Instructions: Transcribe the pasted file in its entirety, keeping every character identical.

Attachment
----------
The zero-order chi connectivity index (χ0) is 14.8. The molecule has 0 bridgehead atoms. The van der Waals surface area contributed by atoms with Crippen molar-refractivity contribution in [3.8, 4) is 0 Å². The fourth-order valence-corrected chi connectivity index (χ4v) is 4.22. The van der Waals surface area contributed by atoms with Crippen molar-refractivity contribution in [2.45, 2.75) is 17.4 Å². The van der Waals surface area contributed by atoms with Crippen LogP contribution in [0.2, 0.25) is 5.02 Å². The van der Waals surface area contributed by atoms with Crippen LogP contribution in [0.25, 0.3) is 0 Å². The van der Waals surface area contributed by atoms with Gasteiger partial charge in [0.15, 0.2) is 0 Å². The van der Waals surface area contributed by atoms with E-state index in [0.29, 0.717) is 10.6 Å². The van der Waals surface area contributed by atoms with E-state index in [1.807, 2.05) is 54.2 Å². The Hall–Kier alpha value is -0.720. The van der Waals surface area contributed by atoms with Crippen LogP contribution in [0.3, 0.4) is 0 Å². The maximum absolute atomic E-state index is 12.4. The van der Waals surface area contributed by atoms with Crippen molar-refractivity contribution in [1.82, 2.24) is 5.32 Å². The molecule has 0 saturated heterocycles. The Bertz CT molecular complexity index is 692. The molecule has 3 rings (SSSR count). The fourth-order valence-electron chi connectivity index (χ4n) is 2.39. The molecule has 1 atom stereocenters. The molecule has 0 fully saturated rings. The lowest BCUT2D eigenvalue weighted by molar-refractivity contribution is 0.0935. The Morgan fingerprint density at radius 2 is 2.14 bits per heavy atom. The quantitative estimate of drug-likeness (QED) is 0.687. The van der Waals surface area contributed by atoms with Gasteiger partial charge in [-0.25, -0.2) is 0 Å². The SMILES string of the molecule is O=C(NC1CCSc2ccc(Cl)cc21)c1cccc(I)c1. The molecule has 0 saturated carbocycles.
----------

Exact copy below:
The zero-order chi connectivity index (χ0) is 14.8. The molecule has 0 bridgehead atoms. The van der Waals surface area contributed by atoms with Crippen molar-refractivity contribution in [3.8, 4) is 0 Å². The fourth-order valence-corrected chi connectivity index (χ4v) is 4.22. The van der Waals surface area contributed by atoms with Crippen molar-refractivity contribution in [2.45, 2.75) is 17.4 Å². The van der Waals surface area contributed by atoms with Crippen LogP contribution in [0.2, 0.25) is 5.02 Å². The van der Waals surface area contributed by atoms with Crippen LogP contribution in [0.25, 0.3) is 0 Å². The van der Waals surface area contributed by atoms with Gasteiger partial charge in [0.15, 0.2) is 0 Å². The van der Waals surface area contributed by atoms with E-state index in [0.29, 0.717) is 10.6 Å². The van der Waals surface area contributed by atoms with E-state index in [1.807, 2.05) is 54.2 Å². The Hall–Kier alpha value is -0.720. The van der Waals surface area contributed by atoms with Crippen LogP contribution in [0.3, 0.4) is 0 Å². The maximum absolute atomic E-state index is 12.4. The van der Waals surface area contributed by atoms with Crippen molar-refractivity contribution in [1.82, 2.24) is 5.32 Å². The molecule has 0 saturated heterocycles. The Bertz CT molecular complexity index is 692. The molecule has 3 rings (SSSR count). The fourth-order valence-electron chi connectivity index (χ4n) is 2.39. The molecule has 1 atom stereocenters. The molecule has 0 fully saturated rings. The lowest BCUT2D eigenvalue weighted by molar-refractivity contribution is 0.0935. The Morgan fingerprint density at radius 2 is 2.14 bits per heavy atom. The quantitative estimate of drug-likeness (QED) is 0.687. The van der Waals surface area contributed by atoms with Gasteiger partial charge in [-0.25, -0.2) is 0 Å². The SMILES string of the molecule is O=C(NC1CCSc2ccc(Cl)cc21)c1cccc(I)c1. The molecule has 0 saturated carbocycles.